Posted in 2010-2019, Film Review

The Lego Batman Movie (2017)

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Image is property of Warner Bros, Warner Animation Group and RatPac Entertainment

The Lego Batman Movie – Film Review

Cast:  Will Arnett, Rosario Dawson, Michael Cera, Ralph Fiennes, Zach Galifianakis

Directors: Chris McKay

Synopsis: With The City of Gotham under attack from the schemes of the Joker, Batman must fight to defeat him, but must also deal with the young boy he has inadvertently adopted.

Review: “Always be yourself, unless you can be Batman, ALWAYS be Batman.” A saying that has been around for a few years now it would seem, and one that definitely rings true today. Given the phenomenal success of 2014’s The Lego Movie, of which Batman incidentally played a crucial role, a sequel was absolutely inevitable, but that is not this film. Yet the decision to make a spin off focusing on Batman absolutely made sense, given that Batman has enjoyed enormous popularity, hence the very sound advice, “Always be Batman.”

Batman of course has been an ever present in popular culture, from those ridiculously camp early Adam West years, to the Tim Burton/Michael Keaton era, and back to the ridiculous and frankly awful Joel Schumacher years, before thankfully being revived by one Christopher Nolan, who opted for the more dark and gritty take on the character, which Zack Snyder has since followed. History has shown that the comedy take on the character usually fails in miserable fashion, but thanks to a franchise that has also remained very dominant down the years, this of course being Lego, it demonstrates perfectly that this bit more light hearted approach can work if done in the right manner.

Right off the bat (pun absolutely intended!) even if you weren’t aware of this, you would get the impression that the team that worked on the Lego Movie has had some influence on the script. Though Lego Movie writers and directors Phil Lord and Chris Miller were not involved, the films share a similar sense of humour. The jokes are more often than not great, you will find yourself laughing a lot in more than a few scenes. Gleeful pops are aimed at Marvel and some of DC’s own properties too, there are certainly no prisoners with this Batman. There are some great life lessons for the kids too, whilst the adults can enjoy all the cool little Easter eggs that can be found, old and new Batman alike, there is something for everyone.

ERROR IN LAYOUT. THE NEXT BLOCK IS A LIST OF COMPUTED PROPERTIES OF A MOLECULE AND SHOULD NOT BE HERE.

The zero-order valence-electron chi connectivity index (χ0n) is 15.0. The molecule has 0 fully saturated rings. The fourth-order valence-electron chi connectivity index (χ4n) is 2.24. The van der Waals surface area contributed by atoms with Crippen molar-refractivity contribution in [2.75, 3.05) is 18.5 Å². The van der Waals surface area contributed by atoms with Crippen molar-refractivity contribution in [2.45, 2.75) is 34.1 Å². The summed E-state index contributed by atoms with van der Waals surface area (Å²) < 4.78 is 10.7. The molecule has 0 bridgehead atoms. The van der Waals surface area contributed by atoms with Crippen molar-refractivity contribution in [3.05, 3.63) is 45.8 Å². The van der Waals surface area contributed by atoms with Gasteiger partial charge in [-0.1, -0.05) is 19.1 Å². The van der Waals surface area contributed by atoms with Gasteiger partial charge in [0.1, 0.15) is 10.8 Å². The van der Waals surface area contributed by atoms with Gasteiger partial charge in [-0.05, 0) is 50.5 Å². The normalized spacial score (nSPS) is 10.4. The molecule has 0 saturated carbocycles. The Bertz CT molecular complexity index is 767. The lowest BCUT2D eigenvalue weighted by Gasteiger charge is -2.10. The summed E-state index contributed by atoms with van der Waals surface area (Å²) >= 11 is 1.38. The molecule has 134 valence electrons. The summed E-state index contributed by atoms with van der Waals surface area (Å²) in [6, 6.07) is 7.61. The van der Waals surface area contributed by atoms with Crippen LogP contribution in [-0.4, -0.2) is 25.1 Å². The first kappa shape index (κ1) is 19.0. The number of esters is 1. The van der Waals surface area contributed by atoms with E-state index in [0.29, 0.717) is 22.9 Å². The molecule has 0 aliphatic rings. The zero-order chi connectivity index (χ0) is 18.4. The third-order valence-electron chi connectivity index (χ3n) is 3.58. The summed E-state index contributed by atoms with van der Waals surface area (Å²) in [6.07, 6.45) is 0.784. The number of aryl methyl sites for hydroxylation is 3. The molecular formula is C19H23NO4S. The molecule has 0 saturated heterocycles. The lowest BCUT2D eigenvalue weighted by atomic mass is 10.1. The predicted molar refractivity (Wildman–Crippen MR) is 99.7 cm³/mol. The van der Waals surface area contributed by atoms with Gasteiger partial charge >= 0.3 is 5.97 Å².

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A lot of this is down to Will Arnett’s utterly tremendous voice work as the titular character. He emits this rather gruff growl whether he’s in Batman mode or just Bruce Wayne mode, although it’s not quite a ridiculous as the one Christian Bale occasionally used when he was in the cape and cowl. He’s ably assisted by Rosario Dawson as the spirited Barbara Gordon and Ralph Fiennes in a brilliant turn as the trusted butler Alfred. Michael Cera as the young kid that Bruce adopts can come across as a bit annoying at first but he earns his stripes as Batman’s trusty sidekick, and Zach Galifianakis gives a very interesting take on the Clown Prince of Crime.

The plot for the most part keeps moving along forward pretty neatly, but there are a couple of places where the plot does lose a bit of steam. However these are usually only momentary lapses. Villains are an essential ingredient of comic book movies and a great deal of them are unleashed, not just from DC Comics, but from, oh, SO MANY areas of popular culture, and while villain overload has been the kiss of death of certain superhero movies of the past, it only adds to joy and entertainment of the movie in this instance. If this were live action, it could and probably would borderline ridiculous, but here it’s just ridiculously entertaining.